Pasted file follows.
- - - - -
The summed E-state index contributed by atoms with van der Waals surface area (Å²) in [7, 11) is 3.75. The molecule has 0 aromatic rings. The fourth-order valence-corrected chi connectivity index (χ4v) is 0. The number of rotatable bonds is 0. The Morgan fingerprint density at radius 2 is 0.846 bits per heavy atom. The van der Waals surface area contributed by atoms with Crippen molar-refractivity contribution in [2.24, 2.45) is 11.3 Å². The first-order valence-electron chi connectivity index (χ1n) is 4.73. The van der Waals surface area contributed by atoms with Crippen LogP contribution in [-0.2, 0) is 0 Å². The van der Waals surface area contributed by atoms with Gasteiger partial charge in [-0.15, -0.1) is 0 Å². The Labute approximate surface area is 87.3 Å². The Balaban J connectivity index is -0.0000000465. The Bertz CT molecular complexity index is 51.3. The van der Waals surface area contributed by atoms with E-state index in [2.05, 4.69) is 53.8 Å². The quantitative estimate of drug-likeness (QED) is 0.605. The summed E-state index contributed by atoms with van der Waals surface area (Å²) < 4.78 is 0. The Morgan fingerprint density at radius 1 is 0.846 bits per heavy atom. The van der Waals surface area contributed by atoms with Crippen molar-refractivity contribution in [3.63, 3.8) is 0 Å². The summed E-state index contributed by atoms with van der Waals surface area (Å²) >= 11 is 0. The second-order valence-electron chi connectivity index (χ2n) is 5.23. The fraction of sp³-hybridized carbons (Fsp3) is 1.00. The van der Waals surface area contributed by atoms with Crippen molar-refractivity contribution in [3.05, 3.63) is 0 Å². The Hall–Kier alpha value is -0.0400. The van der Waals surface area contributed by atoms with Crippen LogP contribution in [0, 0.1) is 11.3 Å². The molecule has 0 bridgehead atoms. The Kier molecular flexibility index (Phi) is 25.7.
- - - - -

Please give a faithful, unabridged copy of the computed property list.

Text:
The summed E-state index contributed by atoms with van der Waals surface area (Å²) in [7, 11) is 3.75. The molecule has 0 aromatic rings. The fourth-order valence-corrected chi connectivity index (χ4v) is 0. The number of rotatable bonds is 0. The Morgan fingerprint density at radius 2 is 0.846 bits per heavy atom. The van der Waals surface area contributed by atoms with Crippen molar-refractivity contribution in [2.24, 2.45) is 11.3 Å². The first-order valence-electron chi connectivity index (χ1n) is 4.73. The van der Waals surface area contributed by atoms with Crippen LogP contribution in [-0.2, 0) is 0 Å². The van der Waals surface area contributed by atoms with Gasteiger partial charge in [-0.15, -0.1) is 0 Å². The Labute approximate surface area is 87.3 Å². The Balaban J connectivity index is -0.0000000465. The Bertz CT molecular complexity index is 51.3. The van der Waals surface area contributed by atoms with E-state index in [2.05, 4.69) is 53.8 Å². The quantitative estimate of drug-likeness (QED) is 0.605. The summed E-state index contributed by atoms with van der Waals surface area (Å²) < 4.78 is 0. The Morgan fingerprint density at radius 1 is 0.846 bits per heavy atom. The van der Waals surface area contributed by atoms with Crippen molar-refractivity contribution in [3.63, 3.8) is 0 Å². The summed E-state index contributed by atoms with van der Waals surface area (Å²) >= 11 is 0. The second-order valence-electron chi connectivity index (χ2n) is 5.23. The fraction of sp³-hybridized carbons (Fsp3) is 1.00. The van der Waals surface area contributed by atoms with Crippen molar-refractivity contribution in [3.05, 3.63) is 0 Å². The Hall–Kier alpha value is -0.0400. The van der Waals surface area contributed by atoms with Crippen LogP contribution in [0, 0.1) is 11.3 Å². The molecule has 0 bridgehead atoms. The Kier molecular flexibility index (Phi) is 25.7.